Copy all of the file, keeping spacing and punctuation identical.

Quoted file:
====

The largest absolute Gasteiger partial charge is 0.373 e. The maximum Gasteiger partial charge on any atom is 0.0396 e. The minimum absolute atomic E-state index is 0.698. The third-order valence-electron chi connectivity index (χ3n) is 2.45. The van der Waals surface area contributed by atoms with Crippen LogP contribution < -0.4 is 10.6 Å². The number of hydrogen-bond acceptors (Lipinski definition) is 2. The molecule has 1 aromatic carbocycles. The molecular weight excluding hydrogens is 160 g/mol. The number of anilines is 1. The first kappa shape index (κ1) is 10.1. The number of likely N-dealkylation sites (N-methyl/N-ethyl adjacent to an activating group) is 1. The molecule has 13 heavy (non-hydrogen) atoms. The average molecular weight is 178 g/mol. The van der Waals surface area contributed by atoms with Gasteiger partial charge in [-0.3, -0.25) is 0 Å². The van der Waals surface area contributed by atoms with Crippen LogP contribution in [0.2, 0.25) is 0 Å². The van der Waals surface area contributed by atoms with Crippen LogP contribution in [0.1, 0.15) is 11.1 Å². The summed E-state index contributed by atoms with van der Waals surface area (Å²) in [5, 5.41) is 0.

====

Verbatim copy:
The largest absolute Gasteiger partial charge is 0.373 e. The maximum Gasteiger partial charge on any atom is 0.0396 e. The minimum absolute atomic E-state index is 0.698. The third-order valence-electron chi connectivity index (χ3n) is 2.45. The van der Waals surface area contributed by atoms with Crippen LogP contribution < -0.4 is 10.6 Å². The number of hydrogen-bond acceptors (Lipinski definition) is 2. The molecule has 1 aromatic carbocycles. The molecular weight excluding hydrogens is 160 g/mol. The number of anilines is 1. The first kappa shape index (κ1) is 10.1. The number of likely N-dealkylation sites (N-methyl/N-ethyl adjacent to an activating group) is 1. The molecule has 13 heavy (non-hydrogen) atoms. The average molecular weight is 178 g/mol. The van der Waals surface area contributed by atoms with Gasteiger partial charge in [-0.3, -0.25) is 0 Å². The van der Waals surface area contributed by atoms with Crippen LogP contribution in [0.2, 0.25) is 0 Å². The van der Waals surface area contributed by atoms with Crippen LogP contribution in [0.1, 0.15) is 11.1 Å². The summed E-state index contributed by atoms with van der Waals surface area (Å²) in [5, 5.41) is 0.